MOTHERLESS BROOKLYN – A Review by Cynthia Flores

 

MOTHERLESS BROOKLYN – A Review by Cynthia Flores

Motherless Brooklyn is like a postcard from the 1950s in New York City.  It looks pretty, but it just has a few trite lines of “Wish you were here,” scribbled on the back.

The film was written, directed, and produced by its leading man Edward Norton.  Those are a lot of hats to wear all at the same time considering he hasn’t directed anything since the romantic comedy Keeping The Faith in 2000.  It’s based on a book he read over twenty years ago.  During those twenty years, Norton kept busy doing amazing work as an actor in such films as Fight Club, The Illusionist, Moonrise Kingdom, and Birdman.  However, the themes of the story in the novel Motherless Brooklyn by Jonathan Lethem kept resonating with Norton.  He saw the need to tell the story because of the social and political concerns, just simmering beneath the surface of America’s current culture.

Norton says he changed the timing of the story from modern times to the fifties because of the way the characters spoke.  He decided to set his very stylized riff on a Neo-noir New York crime story at a time of great change in the city.  Bringing the story to the big screen has been a labor of love from Norton for the main character Lionel Essrog (Edward Norton).  Lionel is a lonely private detective.  He’s got a sharp mind, obsessive-compulsive disorder, and a bad case of Tourette Syndrome.  The actor gets wonderfully lost in his portrayal of this gentle soul.  Brooklyn is the nickname his boss and best friend Frank Minna (Bruce Willis) gave him when they were kids.  Life is predictable and good for Lionel until a job goes horribly wrong.  Frank is mixed up in something big and gets shot in front of Lionel and Gilbert (Ethan Suplee) a fellow private detective that works for Frank.

Lionel ventures out on his own to solve the murder of his mentor Frank.  Armed only with a few clues and the engine of his obsessed mind he finds the girl that he thinks is at the center of it all.  The lovely Laura Rose (Gugu Mbatha-Raw).  She’s a community-minded lawyer who is fighting against the brutal tactics of the corrupt planning commissioner Moses Randolph (Alec Baldwin).  This character is based on the real land developer Robert Moses.  He was the divisive mid-twentieth century “Master Builder” who acquired vast power over public funds in New York and massive influence over the city’s infrastructure.  At one point he held twelve public offices simultaneously, all appointed and none elected by the people.  He was known for his knack for the disenfranchisement of minorities and the poor.  It’s his men who were responsible for Frank’s murder.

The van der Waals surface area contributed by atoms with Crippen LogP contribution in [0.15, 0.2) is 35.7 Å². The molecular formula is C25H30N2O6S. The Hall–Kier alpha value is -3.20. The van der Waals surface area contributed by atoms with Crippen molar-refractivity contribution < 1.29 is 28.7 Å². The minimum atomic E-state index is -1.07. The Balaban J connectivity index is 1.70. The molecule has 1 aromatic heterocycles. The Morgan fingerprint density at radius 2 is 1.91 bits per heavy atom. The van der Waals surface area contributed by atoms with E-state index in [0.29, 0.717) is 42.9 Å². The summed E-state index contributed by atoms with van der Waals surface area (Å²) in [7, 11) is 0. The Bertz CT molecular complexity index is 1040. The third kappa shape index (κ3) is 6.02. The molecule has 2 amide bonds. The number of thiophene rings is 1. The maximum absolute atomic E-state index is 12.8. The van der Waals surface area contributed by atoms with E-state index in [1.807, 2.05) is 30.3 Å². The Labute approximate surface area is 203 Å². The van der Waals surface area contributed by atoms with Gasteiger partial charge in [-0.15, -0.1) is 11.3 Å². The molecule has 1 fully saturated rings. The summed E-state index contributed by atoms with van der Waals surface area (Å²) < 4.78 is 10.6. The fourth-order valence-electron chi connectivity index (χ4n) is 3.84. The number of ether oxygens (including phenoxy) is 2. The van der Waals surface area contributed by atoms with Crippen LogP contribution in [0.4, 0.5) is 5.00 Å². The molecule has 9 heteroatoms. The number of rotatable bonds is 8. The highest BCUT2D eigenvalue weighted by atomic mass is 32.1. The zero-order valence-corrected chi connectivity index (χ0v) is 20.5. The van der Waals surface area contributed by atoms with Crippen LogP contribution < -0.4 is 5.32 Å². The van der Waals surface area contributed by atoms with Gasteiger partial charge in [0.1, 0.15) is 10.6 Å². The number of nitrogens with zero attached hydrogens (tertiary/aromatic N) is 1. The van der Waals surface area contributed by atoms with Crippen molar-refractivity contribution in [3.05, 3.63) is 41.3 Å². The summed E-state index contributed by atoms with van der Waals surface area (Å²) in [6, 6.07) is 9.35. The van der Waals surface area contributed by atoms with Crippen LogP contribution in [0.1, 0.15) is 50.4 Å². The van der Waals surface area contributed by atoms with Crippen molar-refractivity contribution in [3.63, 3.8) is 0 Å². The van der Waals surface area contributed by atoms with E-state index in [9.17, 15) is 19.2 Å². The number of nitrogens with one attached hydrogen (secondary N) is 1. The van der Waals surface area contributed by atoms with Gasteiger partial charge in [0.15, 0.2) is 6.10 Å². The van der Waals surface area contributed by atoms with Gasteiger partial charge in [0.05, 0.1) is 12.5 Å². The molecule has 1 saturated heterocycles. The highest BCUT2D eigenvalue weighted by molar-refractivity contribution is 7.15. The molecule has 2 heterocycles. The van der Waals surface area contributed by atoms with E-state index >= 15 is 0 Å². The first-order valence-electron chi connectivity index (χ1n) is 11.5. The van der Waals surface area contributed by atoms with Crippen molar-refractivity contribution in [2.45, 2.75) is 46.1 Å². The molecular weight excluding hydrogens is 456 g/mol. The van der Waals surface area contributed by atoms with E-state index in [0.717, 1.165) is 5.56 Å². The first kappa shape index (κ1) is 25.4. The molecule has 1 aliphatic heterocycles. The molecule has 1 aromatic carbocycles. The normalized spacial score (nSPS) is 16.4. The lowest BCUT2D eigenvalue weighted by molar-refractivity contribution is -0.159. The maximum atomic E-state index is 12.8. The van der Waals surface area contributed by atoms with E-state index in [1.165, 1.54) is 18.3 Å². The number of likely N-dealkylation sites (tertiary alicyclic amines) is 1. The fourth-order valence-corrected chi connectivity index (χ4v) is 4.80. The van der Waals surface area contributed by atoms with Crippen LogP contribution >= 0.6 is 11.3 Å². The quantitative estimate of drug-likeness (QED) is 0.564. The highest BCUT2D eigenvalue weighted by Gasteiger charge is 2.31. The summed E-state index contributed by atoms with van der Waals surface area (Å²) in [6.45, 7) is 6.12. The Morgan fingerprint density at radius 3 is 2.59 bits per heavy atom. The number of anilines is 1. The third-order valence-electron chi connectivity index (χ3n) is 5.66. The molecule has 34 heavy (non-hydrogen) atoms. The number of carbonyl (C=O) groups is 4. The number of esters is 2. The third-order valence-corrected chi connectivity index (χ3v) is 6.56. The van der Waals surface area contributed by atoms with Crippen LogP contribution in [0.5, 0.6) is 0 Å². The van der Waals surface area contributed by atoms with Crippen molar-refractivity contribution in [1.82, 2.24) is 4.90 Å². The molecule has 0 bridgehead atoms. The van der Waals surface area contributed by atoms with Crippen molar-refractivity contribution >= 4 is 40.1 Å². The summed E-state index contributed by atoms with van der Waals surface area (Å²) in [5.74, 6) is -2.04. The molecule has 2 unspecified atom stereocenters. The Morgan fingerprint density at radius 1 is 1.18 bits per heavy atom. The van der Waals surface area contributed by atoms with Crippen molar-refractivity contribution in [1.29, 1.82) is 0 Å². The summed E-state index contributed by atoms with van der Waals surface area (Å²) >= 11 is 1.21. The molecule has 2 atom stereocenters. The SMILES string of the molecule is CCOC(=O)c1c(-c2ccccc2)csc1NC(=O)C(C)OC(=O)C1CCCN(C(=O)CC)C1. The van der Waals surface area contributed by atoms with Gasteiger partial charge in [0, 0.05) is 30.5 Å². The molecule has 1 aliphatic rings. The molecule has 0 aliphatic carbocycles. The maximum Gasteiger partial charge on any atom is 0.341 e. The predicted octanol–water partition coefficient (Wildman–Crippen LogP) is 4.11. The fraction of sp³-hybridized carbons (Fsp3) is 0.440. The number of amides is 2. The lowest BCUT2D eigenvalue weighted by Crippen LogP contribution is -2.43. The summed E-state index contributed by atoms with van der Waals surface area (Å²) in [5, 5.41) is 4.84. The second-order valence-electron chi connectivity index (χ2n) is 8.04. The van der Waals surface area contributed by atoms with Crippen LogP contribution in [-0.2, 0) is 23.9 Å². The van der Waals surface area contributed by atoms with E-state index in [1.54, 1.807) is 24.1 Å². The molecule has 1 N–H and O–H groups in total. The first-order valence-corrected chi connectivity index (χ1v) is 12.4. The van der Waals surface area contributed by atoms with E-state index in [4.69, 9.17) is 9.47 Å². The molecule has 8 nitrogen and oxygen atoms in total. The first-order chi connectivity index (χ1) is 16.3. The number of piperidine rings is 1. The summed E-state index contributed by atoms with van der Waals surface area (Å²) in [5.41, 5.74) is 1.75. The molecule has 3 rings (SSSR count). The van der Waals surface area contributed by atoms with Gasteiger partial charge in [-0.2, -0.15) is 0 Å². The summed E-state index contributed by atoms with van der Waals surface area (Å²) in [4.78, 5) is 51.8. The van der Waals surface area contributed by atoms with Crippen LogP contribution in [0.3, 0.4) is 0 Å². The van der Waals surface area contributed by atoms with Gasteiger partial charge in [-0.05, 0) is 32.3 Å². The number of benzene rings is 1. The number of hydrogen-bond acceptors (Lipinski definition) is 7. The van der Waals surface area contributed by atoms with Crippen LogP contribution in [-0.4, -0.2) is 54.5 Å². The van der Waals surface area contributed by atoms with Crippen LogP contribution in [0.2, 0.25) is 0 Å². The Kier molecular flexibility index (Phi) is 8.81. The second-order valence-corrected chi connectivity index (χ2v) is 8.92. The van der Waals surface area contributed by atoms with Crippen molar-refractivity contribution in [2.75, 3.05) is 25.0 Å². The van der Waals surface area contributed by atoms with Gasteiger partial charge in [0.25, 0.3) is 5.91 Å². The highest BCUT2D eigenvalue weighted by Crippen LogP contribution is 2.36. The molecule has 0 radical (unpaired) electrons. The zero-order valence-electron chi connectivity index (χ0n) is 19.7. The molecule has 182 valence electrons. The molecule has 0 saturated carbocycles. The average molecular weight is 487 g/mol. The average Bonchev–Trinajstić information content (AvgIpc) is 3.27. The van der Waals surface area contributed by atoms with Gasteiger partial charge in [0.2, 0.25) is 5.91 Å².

At its heart, this film is a story of an underdog hero who, while looking for simple justice, becomes entangled in an epic odyssey.  Taking him from gin-soaked jazz clubs in Harlem to the massive halls of New York’s corrupt power brokers.  On paper, and in the trailers, it looks like this film has it all.  Great production value, well-known stars, a sexy soulful jazz soundtrack, and historic New York City itself.  Unfortunately, it is missing something at its core, I think it’s pacing.  I’m not sure who is to blame, was it a tight budget or did the director put the reins on one of the greatest cinematographers of all time Dick Pope?  All I know is that the film looks foggy and moody which is great.  However, there is practically no blocking or movement in the shots.  It’s mostly locked down coverage shots.  This is odd because the films’ main character, Lionel, from the beginning is in constant unwanted motion.  So the lack of it in the style of shooting bogs the film down.  It also lacks that magic spark that similar films about specific times in a city dealing with corruption have, such as 1974’s Chinatown or 1997’s L.A. Confidential.

Motherless Brooklyn has great music and does a wonderful job of bringing 1950s New York to life on the big screen.  However, it misses out on being that great film it had the potential of becoming.  Still, I give it a B- rating because it is worth catching it at a matinee screening or once it’s available to Video-on-Demand.

 

Directed by Edward Norton

Written by  Edward Norton

Rated R

Selig Rating B-

Running Time 2hr 24min

Drama

Wide Release November 1st

Starring: Edward Norton, Gugu Mbatha-Raw, Alec Baldwin, Bobby Cannavale, Willem Dafoe, Bruce Willis

 

The Selig Rating Scale:

A – Excellent movie, well worth the price.

B – Good movie

C – OK movie

D – No need to rush. Save it for a rainy day.

F – Good that I saw it on the big screen but wish I hadn’t paid for it.

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